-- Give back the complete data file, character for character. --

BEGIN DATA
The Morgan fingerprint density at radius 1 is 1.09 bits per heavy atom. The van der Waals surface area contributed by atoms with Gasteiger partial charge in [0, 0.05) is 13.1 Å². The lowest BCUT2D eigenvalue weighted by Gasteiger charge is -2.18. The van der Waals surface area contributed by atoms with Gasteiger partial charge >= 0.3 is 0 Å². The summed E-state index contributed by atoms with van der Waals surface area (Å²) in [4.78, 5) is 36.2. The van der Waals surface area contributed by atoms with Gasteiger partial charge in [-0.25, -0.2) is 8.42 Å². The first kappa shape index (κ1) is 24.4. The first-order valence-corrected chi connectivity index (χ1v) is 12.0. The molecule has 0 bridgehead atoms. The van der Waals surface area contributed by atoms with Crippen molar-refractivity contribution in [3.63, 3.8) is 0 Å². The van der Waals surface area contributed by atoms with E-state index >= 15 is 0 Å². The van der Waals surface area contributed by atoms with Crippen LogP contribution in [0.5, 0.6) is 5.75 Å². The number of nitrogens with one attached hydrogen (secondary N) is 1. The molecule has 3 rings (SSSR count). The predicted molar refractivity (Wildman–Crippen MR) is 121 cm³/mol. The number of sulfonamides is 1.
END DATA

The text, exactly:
The Morgan fingerprint density at radius 1 is 1.09 bits per heavy atom. The van der Waals surface area contributed by atoms with Gasteiger partial charge in [0, 0.05) is 13.1 Å². The lowest BCUT2D eigenvalue weighted by Gasteiger charge is -2.18. The van der Waals surface area contributed by atoms with Gasteiger partial charge >= 0.3 is 0 Å². The summed E-state index contributed by atoms with van der Waals surface area (Å²) in [4.78, 5) is 36.2. The van der Waals surface area contributed by atoms with Gasteiger partial charge in [-0.25, -0.2) is 8.42 Å². The first kappa shape index (κ1) is 24.4. The first-order valence-corrected chi connectivity index (χ1v) is 12.0. The molecule has 0 bridgehead atoms. The van der Waals surface area contributed by atoms with Crippen molar-refractivity contribution in [3.63, 3.8) is 0 Å². The van der Waals surface area contributed by atoms with E-state index >= 15 is 0 Å². The van der Waals surface area contributed by atoms with Crippen LogP contribution in [0.5, 0.6) is 5.75 Å². The number of nitrogens with one attached hydrogen (secondary N) is 1. The molecule has 3 rings (SSSR count). The predicted molar refractivity (Wildman–Crippen MR) is 121 cm³/mol. The number of sulfonamides is 1.